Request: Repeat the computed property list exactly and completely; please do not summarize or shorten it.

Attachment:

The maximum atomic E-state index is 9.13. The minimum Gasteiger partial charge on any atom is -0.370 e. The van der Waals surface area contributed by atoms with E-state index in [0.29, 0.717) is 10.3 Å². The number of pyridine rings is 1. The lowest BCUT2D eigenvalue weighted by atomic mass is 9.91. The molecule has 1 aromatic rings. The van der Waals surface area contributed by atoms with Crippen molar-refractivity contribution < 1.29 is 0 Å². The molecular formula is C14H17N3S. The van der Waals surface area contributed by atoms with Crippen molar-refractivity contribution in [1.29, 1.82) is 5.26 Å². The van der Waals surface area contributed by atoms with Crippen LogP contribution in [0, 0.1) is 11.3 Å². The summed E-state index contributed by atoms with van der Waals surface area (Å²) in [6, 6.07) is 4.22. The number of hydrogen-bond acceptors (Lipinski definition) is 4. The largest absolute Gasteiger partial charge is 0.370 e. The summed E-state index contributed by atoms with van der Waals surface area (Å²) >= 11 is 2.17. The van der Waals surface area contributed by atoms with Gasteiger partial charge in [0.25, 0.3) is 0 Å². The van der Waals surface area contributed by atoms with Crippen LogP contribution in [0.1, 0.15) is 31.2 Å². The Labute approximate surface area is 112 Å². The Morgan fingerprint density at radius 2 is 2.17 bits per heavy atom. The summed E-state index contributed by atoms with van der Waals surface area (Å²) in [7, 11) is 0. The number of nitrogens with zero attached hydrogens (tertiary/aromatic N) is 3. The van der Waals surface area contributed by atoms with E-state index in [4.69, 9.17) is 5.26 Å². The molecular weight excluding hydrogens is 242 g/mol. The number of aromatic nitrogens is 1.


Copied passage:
The maximum atomic E-state index is 9.13. The minimum Gasteiger partial charge on any atom is -0.370 e. The van der Waals surface area contributed by atoms with E-state index in [0.29, 0.717) is 10.3 Å². The number of pyridine rings is 1. The lowest BCUT2D eigenvalue weighted by atomic mass is 9.91. The molecule has 1 aromatic rings. The van der Waals surface area contributed by atoms with Crippen molar-refractivity contribution < 1.29 is 0 Å². The molecular formula is C14H17N3S. The van der Waals surface area contributed by atoms with Crippen molar-refractivity contribution in [1.29, 1.82) is 5.26 Å². The van der Waals surface area contributed by atoms with Crippen LogP contribution in [0, 0.1) is 11.3 Å². The summed E-state index contributed by atoms with van der Waals surface area (Å²) in [6, 6.07) is 4.22. The number of hydrogen-bond acceptors (Lipinski definition) is 4. The largest absolute Gasteiger partial charge is 0.370 e. The summed E-state index contributed by atoms with van der Waals surface area (Å²) >= 11 is 2.17. The van der Waals surface area contributed by atoms with Gasteiger partial charge in [0.25, 0.3) is 0 Å². The van der Waals surface area contributed by atoms with Crippen LogP contribution in [0.1, 0.15) is 31.2 Å². The Labute approximate surface area is 112 Å². The Morgan fingerprint density at radius 2 is 2.17 bits per heavy atom. The summed E-state index contributed by atoms with van der Waals surface area (Å²) in [7, 11) is 0. The number of nitrogens with zero attached hydrogens (tertiary/aromatic N) is 3. The van der Waals surface area contributed by atoms with E-state index in [4.69, 9.17) is 5.26 Å². The molecular weight excluding hydrogens is 242 g/mol. The number of aromatic nitrogens is 1.